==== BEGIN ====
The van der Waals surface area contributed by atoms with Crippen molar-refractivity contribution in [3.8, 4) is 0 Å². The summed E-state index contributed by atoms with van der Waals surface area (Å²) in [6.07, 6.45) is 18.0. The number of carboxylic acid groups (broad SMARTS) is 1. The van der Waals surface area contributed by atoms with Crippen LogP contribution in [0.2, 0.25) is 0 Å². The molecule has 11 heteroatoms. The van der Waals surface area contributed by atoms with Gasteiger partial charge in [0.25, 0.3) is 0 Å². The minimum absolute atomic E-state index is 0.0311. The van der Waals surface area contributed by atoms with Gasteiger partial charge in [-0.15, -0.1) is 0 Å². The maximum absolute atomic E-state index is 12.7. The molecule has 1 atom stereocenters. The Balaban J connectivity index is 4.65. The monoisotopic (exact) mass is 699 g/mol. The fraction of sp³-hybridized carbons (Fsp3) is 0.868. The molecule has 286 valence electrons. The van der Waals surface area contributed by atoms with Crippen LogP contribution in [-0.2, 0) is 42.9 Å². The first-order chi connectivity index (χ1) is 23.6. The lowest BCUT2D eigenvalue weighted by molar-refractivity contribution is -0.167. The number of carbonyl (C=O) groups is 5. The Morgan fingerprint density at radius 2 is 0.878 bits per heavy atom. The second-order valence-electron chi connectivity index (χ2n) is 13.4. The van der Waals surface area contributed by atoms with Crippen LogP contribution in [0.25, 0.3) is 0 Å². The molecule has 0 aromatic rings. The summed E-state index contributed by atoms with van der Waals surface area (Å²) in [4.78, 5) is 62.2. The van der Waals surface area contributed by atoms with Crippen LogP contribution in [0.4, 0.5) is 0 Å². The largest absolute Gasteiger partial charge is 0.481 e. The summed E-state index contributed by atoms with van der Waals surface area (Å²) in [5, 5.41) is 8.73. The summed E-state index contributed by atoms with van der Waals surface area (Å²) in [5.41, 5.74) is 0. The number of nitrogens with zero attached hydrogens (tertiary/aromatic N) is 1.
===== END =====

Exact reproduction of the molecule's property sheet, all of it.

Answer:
The van der Waals surface area contributed by atoms with Crippen molar-refractivity contribution in [3.8, 4) is 0 Å². The summed E-state index contributed by atoms with van der Waals surface area (Å²) in [6.07, 6.45) is 18.0. The number of carboxylic acid groups (broad SMARTS) is 1. The van der Waals surface area contributed by atoms with Crippen LogP contribution in [0.2, 0.25) is 0 Å². The molecule has 11 heteroatoms. The van der Waals surface area contributed by atoms with Gasteiger partial charge in [0.25, 0.3) is 0 Å². The minimum absolute atomic E-state index is 0.0311. The van der Waals surface area contributed by atoms with Gasteiger partial charge in [-0.15, -0.1) is 0 Å². The maximum absolute atomic E-state index is 12.7. The molecule has 1 atom stereocenters. The Balaban J connectivity index is 4.65. The monoisotopic (exact) mass is 699 g/mol. The fraction of sp³-hybridized carbons (Fsp3) is 0.868. The molecule has 286 valence electrons. The van der Waals surface area contributed by atoms with Crippen LogP contribution in [-0.2, 0) is 42.9 Å². The first-order chi connectivity index (χ1) is 23.6. The lowest BCUT2D eigenvalue weighted by molar-refractivity contribution is -0.167. The number of carbonyl (C=O) groups is 5. The Morgan fingerprint density at radius 2 is 0.878 bits per heavy atom. The second-order valence-electron chi connectivity index (χ2n) is 13.4. The van der Waals surface area contributed by atoms with Crippen LogP contribution in [0.25, 0.3) is 0 Å². The molecule has 0 aromatic rings. The summed E-state index contributed by atoms with van der Waals surface area (Å²) in [4.78, 5) is 62.2. The van der Waals surface area contributed by atoms with Crippen LogP contribution in [0.4, 0.5) is 0 Å². The largest absolute Gasteiger partial charge is 0.481 e. The summed E-state index contributed by atoms with van der Waals surface area (Å²) in [5, 5.41) is 8.73. The summed E-state index contributed by atoms with van der Waals surface area (Å²) in [5.41, 5.74) is 0. The number of nitrogens with zero attached hydrogens (tertiary/aromatic N) is 1.